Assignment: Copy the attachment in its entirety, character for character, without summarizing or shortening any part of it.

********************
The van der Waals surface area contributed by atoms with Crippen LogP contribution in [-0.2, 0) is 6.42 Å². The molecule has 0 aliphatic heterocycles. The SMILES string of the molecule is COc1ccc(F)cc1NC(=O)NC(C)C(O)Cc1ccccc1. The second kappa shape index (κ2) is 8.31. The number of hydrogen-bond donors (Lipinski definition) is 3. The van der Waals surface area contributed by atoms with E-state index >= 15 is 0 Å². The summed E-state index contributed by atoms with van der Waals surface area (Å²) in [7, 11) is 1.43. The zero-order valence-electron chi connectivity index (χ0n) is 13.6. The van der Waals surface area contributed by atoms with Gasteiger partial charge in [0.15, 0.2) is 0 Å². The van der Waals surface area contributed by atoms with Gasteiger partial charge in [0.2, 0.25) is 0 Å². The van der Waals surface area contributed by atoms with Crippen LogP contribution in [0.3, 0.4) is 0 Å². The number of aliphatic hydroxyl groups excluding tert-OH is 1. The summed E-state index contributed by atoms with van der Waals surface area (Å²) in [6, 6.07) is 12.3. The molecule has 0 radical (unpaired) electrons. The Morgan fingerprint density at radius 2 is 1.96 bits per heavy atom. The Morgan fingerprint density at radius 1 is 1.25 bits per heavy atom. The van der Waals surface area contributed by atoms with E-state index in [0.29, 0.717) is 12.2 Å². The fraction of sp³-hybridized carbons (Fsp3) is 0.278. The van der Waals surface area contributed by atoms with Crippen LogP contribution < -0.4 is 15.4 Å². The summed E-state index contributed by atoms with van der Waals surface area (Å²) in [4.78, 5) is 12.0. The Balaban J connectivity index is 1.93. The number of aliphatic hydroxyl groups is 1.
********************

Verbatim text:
The van der Waals surface area contributed by atoms with Crippen LogP contribution in [-0.2, 0) is 6.42 Å². The molecule has 0 aliphatic heterocycles. The SMILES string of the molecule is COc1ccc(F)cc1NC(=O)NC(C)C(O)Cc1ccccc1. The second kappa shape index (κ2) is 8.31. The number of hydrogen-bond donors (Lipinski definition) is 3. The van der Waals surface area contributed by atoms with E-state index >= 15 is 0 Å². The summed E-state index contributed by atoms with van der Waals surface area (Å²) in [7, 11) is 1.43. The zero-order valence-electron chi connectivity index (χ0n) is 13.6. The van der Waals surface area contributed by atoms with Gasteiger partial charge in [0.15, 0.2) is 0 Å². The van der Waals surface area contributed by atoms with Gasteiger partial charge in [0.2, 0.25) is 0 Å². The van der Waals surface area contributed by atoms with Crippen LogP contribution in [0.3, 0.4) is 0 Å². The number of aliphatic hydroxyl groups excluding tert-OH is 1. The summed E-state index contributed by atoms with van der Waals surface area (Å²) in [6, 6.07) is 12.3. The molecule has 0 radical (unpaired) electrons. The Morgan fingerprint density at radius 2 is 1.96 bits per heavy atom. The Morgan fingerprint density at radius 1 is 1.25 bits per heavy atom. The van der Waals surface area contributed by atoms with E-state index in [0.29, 0.717) is 12.2 Å². The fraction of sp³-hybridized carbons (Fsp3) is 0.278. The van der Waals surface area contributed by atoms with Crippen LogP contribution < -0.4 is 15.4 Å². The summed E-state index contributed by atoms with van der Waals surface area (Å²) in [4.78, 5) is 12.0. The Balaban J connectivity index is 1.93. The number of aliphatic hydroxyl groups is 1.